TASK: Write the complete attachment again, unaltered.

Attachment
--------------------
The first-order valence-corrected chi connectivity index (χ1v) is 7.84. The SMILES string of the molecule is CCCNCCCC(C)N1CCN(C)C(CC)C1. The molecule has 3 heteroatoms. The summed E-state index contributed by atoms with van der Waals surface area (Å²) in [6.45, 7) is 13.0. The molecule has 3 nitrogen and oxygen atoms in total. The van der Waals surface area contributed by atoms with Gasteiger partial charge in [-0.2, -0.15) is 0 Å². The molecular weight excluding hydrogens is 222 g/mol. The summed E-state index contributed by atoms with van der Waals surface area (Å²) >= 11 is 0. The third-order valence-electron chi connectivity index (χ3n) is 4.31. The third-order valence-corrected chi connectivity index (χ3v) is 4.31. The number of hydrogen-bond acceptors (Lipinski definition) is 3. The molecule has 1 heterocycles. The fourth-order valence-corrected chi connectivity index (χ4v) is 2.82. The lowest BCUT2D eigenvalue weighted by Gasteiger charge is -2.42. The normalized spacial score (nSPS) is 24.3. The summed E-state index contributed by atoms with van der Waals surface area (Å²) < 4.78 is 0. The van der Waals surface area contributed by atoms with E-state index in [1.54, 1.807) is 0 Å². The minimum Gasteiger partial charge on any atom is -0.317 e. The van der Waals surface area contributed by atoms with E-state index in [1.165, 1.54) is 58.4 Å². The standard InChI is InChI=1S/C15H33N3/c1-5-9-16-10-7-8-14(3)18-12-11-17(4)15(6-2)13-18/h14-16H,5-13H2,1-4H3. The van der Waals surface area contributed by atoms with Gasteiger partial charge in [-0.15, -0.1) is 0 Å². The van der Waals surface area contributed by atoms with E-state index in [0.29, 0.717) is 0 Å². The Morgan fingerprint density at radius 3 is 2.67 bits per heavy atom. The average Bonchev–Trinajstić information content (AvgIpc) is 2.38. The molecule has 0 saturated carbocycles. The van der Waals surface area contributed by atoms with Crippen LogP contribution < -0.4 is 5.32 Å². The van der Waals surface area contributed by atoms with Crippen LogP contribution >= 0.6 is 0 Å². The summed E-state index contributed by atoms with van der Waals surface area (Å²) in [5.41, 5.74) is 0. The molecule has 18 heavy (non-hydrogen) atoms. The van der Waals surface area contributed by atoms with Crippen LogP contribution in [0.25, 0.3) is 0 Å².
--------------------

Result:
The first-order valence-corrected chi connectivity index (χ1v) is 7.84. The SMILES string of the molecule is CCCNCCCC(C)N1CCN(C)C(CC)C1. The molecule has 3 heteroatoms. The summed E-state index contributed by atoms with van der Waals surface area (Å²) in [6.45, 7) is 13.0. The molecule has 3 nitrogen and oxygen atoms in total. The van der Waals surface area contributed by atoms with Gasteiger partial charge in [-0.2, -0.15) is 0 Å². The molecular weight excluding hydrogens is 222 g/mol. The summed E-state index contributed by atoms with van der Waals surface area (Å²) >= 11 is 0. The third-order valence-electron chi connectivity index (χ3n) is 4.31. The third-order valence-corrected chi connectivity index (χ3v) is 4.31. The number of hydrogen-bond acceptors (Lipinski definition) is 3. The molecule has 1 heterocycles. The fourth-order valence-corrected chi connectivity index (χ4v) is 2.82. The lowest BCUT2D eigenvalue weighted by Gasteiger charge is -2.42. The normalized spacial score (nSPS) is 24.3. The summed E-state index contributed by atoms with van der Waals surface area (Å²) < 4.78 is 0. The van der Waals surface area contributed by atoms with E-state index in [1.54, 1.807) is 0 Å². The minimum Gasteiger partial charge on any atom is -0.317 e. The van der Waals surface area contributed by atoms with E-state index in [1.165, 1.54) is 58.4 Å². The standard InChI is InChI=1S/C15H33N3/c1-5-9-16-10-7-8-14(3)18-12-11-17(4)15(6-2)13-18/h14-16H,5-13H2,1-4H3. The van der Waals surface area contributed by atoms with Gasteiger partial charge in [-0.15, -0.1) is 0 Å². The van der Waals surface area contributed by atoms with E-state index in [0.29, 0.717) is 0 Å². The Morgan fingerprint density at radius 3 is 2.67 bits per heavy atom. The average Bonchev–Trinajstić information content (AvgIpc) is 2.38. The molecule has 0 saturated carbocycles. The van der Waals surface area contributed by atoms with Crippen LogP contribution < -0.4 is 5.32 Å². The van der Waals surface area contributed by atoms with Crippen LogP contribution >= 0.6 is 0 Å². The summed E-state index contributed by atoms with van der Waals surface area (Å²) in [5.41, 5.74) is 0. The molecule has 18 heavy (non-hydrogen) atoms. The van der Waals surface area contributed by atoms with Crippen LogP contribution in [0.25, 0.3) is 0 Å².